Herb: Sacred Bamboo


Latin name: Nandina domestica


Family: Berberidaceae (Barberry Family)



Medicinal use of Sacred Bamboo:

The roots and stems are antitussive, astringent, febrifuge, stomachic and tonic. A decoction is used in the treatment of fever in influenza, acute bronchitis, whooping cough, indigestion, acute gastro-enteritis, tooth abscess, pain in the bones and muscles and traumatic injuries. It is especially useful in the treatment of children's coughs. There is a danger that an overdose can cause respiratory paralysis. A decoction of the leaves is tonic. The fruit is febrifuge and tonic. Another report says that it is toxic, so great care should be employed if using it. The root is antirheumatic. Young shoots contain high concentrations of laetrile - up to 20% on a zero moisture basis.

Description of the plant:



Plant:
Evergreen
Shrub

Height:
2.5 m
(8 1/4 foot)

Flovering:
June
to July

Habitat of the herb:

Ravines and valleys in mountains and warmer parts of C. and S. Japan.

Edible parts of Sacred Bamboo:

Fruit. No further details are given, but another report says that the fruit is poisonous. The fruit is about 10mm in diameter. Young leaves - boiled. The water must be changed at least once during the cooking.

Other uses of the herb:

Plants are used for hedging in warm temperate zones.

Propagation of Sacred Bamboo:

Seed - best sown as soon as it is ripe in a greenhouse. Stored seed should be sown as early in the year as possible in a greenhouse. Germination is often poor. When they are large enough to handle, prick the seedlings out into individual pots and grow them on in the greenhouse for at least their first winter. Plant them out into their permanent positions in late spring or early summer, after the last expected frosts. Cuttings of half-ripe wood 10 - 15cm long, July/August in a frame. Pot up in the autumn and overwinter in a cold frame. Plant out in late spring. High percentage but very slow. Cuttings of mature wood, 10 - 15cm with a heel, November in a frame. Plant out the following autumn. High percentage but very slow.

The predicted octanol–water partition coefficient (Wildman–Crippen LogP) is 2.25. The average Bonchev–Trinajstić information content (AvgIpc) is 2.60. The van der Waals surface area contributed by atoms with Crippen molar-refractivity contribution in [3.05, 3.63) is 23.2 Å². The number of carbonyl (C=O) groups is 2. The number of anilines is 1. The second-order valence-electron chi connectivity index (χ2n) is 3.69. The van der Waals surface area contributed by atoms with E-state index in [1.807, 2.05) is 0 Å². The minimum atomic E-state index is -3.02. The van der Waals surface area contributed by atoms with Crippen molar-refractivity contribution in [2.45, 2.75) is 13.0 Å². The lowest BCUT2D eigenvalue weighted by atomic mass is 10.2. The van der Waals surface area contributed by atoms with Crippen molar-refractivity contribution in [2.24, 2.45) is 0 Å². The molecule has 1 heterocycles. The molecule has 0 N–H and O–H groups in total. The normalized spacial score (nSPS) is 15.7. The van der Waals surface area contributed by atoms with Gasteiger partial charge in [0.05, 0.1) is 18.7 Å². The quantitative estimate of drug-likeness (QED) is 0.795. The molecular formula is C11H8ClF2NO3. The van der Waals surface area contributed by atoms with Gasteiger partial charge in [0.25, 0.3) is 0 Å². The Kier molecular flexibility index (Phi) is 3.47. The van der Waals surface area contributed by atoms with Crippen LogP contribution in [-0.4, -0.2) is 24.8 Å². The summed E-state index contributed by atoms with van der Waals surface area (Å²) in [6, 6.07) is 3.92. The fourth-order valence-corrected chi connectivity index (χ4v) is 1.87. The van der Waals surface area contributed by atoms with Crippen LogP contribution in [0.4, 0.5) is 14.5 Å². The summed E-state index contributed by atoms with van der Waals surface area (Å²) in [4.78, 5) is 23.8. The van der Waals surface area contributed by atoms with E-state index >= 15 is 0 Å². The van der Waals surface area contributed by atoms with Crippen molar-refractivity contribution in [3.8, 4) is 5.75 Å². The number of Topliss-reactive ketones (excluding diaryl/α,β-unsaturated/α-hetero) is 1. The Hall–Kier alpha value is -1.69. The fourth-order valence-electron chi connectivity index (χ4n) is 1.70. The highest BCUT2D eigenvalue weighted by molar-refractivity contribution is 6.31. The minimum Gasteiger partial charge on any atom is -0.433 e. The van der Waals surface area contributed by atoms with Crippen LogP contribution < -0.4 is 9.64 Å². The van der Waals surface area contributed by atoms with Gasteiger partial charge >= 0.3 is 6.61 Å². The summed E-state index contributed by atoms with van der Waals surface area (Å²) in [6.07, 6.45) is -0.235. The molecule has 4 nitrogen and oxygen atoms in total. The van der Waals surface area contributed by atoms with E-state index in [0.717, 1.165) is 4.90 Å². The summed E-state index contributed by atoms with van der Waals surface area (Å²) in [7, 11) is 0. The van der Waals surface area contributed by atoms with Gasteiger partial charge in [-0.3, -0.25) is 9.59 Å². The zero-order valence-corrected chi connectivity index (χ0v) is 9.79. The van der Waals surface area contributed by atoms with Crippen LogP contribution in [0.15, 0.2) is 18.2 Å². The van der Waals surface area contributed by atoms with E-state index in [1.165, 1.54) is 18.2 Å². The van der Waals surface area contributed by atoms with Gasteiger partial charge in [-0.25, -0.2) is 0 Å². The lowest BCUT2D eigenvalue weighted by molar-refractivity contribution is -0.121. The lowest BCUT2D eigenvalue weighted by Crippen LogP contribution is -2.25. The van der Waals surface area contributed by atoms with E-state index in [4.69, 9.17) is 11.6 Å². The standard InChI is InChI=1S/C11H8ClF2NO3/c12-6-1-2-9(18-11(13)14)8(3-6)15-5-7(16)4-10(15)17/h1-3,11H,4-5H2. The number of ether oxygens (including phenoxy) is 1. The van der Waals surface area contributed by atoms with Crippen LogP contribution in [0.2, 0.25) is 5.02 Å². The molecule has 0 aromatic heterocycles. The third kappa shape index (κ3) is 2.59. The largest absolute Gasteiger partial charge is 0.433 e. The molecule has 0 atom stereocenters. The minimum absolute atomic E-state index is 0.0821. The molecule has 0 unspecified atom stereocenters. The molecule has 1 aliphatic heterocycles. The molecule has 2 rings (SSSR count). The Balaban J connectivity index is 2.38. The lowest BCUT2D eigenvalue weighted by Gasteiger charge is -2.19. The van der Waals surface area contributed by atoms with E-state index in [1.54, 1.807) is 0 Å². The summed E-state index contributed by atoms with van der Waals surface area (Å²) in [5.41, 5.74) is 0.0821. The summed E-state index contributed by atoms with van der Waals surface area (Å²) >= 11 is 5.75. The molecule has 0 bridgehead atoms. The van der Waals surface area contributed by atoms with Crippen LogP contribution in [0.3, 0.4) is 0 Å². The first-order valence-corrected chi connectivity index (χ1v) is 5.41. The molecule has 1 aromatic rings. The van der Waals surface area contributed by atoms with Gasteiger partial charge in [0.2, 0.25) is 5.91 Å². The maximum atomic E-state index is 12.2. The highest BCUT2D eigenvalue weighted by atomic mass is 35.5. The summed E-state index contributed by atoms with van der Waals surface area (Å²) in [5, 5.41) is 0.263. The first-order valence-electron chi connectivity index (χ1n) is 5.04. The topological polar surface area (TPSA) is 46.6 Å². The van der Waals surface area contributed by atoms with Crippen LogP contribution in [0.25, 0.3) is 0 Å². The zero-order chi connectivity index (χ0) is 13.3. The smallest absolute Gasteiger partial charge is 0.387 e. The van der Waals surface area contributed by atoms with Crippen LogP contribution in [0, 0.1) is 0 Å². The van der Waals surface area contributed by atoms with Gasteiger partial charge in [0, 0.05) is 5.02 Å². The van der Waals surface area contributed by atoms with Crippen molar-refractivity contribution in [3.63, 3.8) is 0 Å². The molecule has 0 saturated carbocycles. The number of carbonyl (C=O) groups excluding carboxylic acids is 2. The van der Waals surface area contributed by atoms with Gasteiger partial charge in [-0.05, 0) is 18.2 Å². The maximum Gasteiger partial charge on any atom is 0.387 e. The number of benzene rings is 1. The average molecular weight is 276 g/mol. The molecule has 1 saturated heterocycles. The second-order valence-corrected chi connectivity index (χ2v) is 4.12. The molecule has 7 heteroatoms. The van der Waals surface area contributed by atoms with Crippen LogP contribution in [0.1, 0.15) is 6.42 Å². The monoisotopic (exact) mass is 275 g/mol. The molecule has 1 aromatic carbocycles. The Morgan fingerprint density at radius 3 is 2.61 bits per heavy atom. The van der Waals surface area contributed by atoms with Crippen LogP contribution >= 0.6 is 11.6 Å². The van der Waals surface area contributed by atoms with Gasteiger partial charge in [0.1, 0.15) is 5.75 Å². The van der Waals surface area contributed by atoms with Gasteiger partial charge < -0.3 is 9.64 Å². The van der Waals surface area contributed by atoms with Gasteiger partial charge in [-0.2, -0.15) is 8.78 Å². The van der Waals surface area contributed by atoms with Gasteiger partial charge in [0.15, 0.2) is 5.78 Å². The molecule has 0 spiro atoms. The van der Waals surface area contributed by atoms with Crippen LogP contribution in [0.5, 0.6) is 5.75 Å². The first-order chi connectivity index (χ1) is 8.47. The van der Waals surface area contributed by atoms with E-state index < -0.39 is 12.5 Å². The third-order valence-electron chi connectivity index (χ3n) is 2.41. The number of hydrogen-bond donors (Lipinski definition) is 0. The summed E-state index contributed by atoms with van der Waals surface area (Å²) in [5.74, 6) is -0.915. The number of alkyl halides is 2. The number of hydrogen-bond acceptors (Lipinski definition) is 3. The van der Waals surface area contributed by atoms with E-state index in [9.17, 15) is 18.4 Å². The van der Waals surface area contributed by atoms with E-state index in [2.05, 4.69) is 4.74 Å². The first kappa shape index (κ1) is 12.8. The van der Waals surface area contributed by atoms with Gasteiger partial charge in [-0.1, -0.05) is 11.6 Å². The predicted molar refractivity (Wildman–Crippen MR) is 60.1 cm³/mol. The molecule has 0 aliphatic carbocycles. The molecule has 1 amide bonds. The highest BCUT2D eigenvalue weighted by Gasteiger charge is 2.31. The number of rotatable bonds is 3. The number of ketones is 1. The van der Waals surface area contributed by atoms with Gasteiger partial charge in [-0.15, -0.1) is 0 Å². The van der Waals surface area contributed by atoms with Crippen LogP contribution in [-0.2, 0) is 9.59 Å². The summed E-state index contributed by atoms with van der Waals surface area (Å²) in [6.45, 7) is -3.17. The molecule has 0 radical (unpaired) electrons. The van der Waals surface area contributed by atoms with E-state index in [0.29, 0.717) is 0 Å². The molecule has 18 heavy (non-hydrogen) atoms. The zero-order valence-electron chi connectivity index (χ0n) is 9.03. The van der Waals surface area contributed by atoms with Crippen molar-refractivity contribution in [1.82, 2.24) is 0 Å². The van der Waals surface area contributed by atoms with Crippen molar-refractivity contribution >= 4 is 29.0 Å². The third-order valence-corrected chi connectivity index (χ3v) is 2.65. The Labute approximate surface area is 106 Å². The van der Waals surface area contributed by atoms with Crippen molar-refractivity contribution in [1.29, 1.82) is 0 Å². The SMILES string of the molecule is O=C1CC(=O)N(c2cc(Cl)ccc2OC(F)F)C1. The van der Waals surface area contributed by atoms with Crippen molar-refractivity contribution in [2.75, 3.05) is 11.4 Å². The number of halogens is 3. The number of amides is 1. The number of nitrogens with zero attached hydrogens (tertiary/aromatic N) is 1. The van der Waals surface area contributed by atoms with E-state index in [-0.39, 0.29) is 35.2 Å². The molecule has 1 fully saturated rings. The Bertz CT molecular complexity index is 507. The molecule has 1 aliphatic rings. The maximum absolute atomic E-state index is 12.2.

Cultivation of the herb:

Ravines and valleys in mountains and warmer parts of C. and S. Japan.

Known hazards of Nandina domestica:

The fruit is poisonous.All parts of the plant contain toxic substances, including hydrocyanic acid and nandenine.

Plant information taken from the Plants For A Future.